Continuing my review of Aruna Sairam's recent concert containing elements of both Carnatic and Western music (Musicscan, Spiritual transfusion, July 12), I had intended to conclude the comments this week. Meanwhile, colleagues at the Online desk were good enough to insert, alongside the above article, a clickworthy list of 20 earlier essays in this column which had analysed the highly complex issue of 'fusion' music rather extensively.
For the benefit of readers who may not have the time or inclination to go through all that voluminous material, I wish to reproduce here some selected paragraphs from those articles (which, though not in chronological order, somehow sum up the whole scenario in a logical sequence). Accordingly, the concert review is bound to overflow into the next article in Musicscan!
Horizons of exploration
"The necessity to introduce legitimate innovations, which do not dispense with the basic elements and principles of a musical tradition, arises mainly from two important factors. One of them is the increasing sense of monotony created by endlessly recurring features, and the constant need to find more exciting methods of performance. The other factor is the progressive and dramatic transformation of the social and cultural environment caused by successive technological revolutions -- reflected in the lifestyles and attitudes of the musicians and music-lovers -- which creates an urge to trim some conventional modes of performance and introduce some new perspectives."
[The logic of fusion, October 4, 2010].
"And if they happen to have a very wide musical vision which transcends the system in which they are functioning as successful performing artists, their exploration too tends to cross the borders and enters the frontiers of some other system, particularly when there are some elements common to both... That’s the point where they come across like-minded musicians belonging to the other side, and begin to visualise collaborative ventures like North-South jugalbandis (in the case of Carnatic and Hindustani music, which have many similar and almost identical elements), and experiments in East-West integration (as when Indian classical music is harmonised with jazz, or even with Western classical music)." [Of credentials and criteria, July 6, 2007].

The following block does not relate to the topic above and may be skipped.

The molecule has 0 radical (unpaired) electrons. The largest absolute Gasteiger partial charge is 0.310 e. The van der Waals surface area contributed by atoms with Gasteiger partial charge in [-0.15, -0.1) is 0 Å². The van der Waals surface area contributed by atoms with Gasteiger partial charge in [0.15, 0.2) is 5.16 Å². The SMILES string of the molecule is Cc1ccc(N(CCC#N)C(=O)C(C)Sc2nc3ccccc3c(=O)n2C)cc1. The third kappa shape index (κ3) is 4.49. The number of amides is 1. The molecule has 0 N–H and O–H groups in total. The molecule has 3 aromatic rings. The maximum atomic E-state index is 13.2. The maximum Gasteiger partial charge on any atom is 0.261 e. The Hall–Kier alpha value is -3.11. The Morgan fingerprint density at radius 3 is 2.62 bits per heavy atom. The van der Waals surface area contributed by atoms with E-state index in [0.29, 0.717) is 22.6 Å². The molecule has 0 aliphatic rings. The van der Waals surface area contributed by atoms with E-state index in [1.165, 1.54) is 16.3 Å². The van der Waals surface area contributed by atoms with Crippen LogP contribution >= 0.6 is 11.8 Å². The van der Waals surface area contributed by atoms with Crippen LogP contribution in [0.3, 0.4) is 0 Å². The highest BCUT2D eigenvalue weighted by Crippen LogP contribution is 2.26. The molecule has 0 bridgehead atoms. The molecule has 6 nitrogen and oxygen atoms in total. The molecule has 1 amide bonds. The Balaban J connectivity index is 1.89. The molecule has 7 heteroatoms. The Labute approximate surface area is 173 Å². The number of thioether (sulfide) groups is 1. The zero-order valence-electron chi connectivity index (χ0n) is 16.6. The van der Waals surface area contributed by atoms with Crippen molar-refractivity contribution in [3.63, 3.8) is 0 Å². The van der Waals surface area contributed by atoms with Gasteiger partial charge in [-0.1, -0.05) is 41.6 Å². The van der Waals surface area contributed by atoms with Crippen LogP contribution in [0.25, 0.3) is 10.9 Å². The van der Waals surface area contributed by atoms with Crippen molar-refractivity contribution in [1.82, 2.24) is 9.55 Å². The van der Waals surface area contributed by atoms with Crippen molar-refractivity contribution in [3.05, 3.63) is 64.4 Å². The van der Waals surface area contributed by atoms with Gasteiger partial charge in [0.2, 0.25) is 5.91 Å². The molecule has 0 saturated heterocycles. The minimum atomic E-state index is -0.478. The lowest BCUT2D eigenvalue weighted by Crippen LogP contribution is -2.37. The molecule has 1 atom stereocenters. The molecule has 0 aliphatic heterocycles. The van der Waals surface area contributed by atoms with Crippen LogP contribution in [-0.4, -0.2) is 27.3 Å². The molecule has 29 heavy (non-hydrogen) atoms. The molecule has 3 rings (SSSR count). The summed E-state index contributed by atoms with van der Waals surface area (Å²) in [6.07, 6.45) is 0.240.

Hazards of experiments
"Indian classical musicians even at average levels of competence are nowadays having more and more opportunities to visit Western countries on the invitation of the ever-growing Indian communities there, and they find it quite easy to line up some ordinary foreign musicians to join them in a free-for-all musical merry-go-round. And back home in India, of course, their CV and image get boosted by cryptic references to their ‘experience in fusion'. Who is to review and critically evaluate their activities abroad?" [Colours of sound, July 25, 2008].
"Far more alarming is the fact that even some reputed and accomplished Carnatic musicians tend to fall into a ‘fusion trap' and embark on such ventures without a proper perspective, the damage caused to the culture of Carnatic music being in direct proportion to their high accomplishment and reputation. One can say, 'Go slow on going global!' But who is to confront them all and enforce restraint, and how?" [The ‘fusion trap’, August 19, 2010].
"Of course, many new trends can be extremely damaging and must be discouraged. But the dividing line between progress and perversion in all visual and performing arts is so thin that it is often almost invisible... There’s no hard-and-fast rule in this regard, and every manifestation of change must be judged on the basis of its own merits. And naturally, you must be a very imaginative and fair judge if your verdict is to be valid and valuable." [Tyagaraja Jazz Suite, June 22, 2007].
"We would certainly like our adventurous musical ambassadors to perform in their own country now and then with their foreign collaborators, and subject their credentials to our critical scrutiny." [Alien connections: why, who and how? August 2, 2007].
Mystic vision of fusion
In such an extremely intricate scenario, it must have taken great courage of convivtion for Aruna Sairam -- who is a leading exponent of our sacred classical music in its purest form -- to give us such a transparent view of her experiment, right here in the Mecca of Carnatic music. I do find her mystic vision of 'fusion' truly admirable, and I hope I have the proper credentials for saying so!
(To be concluded)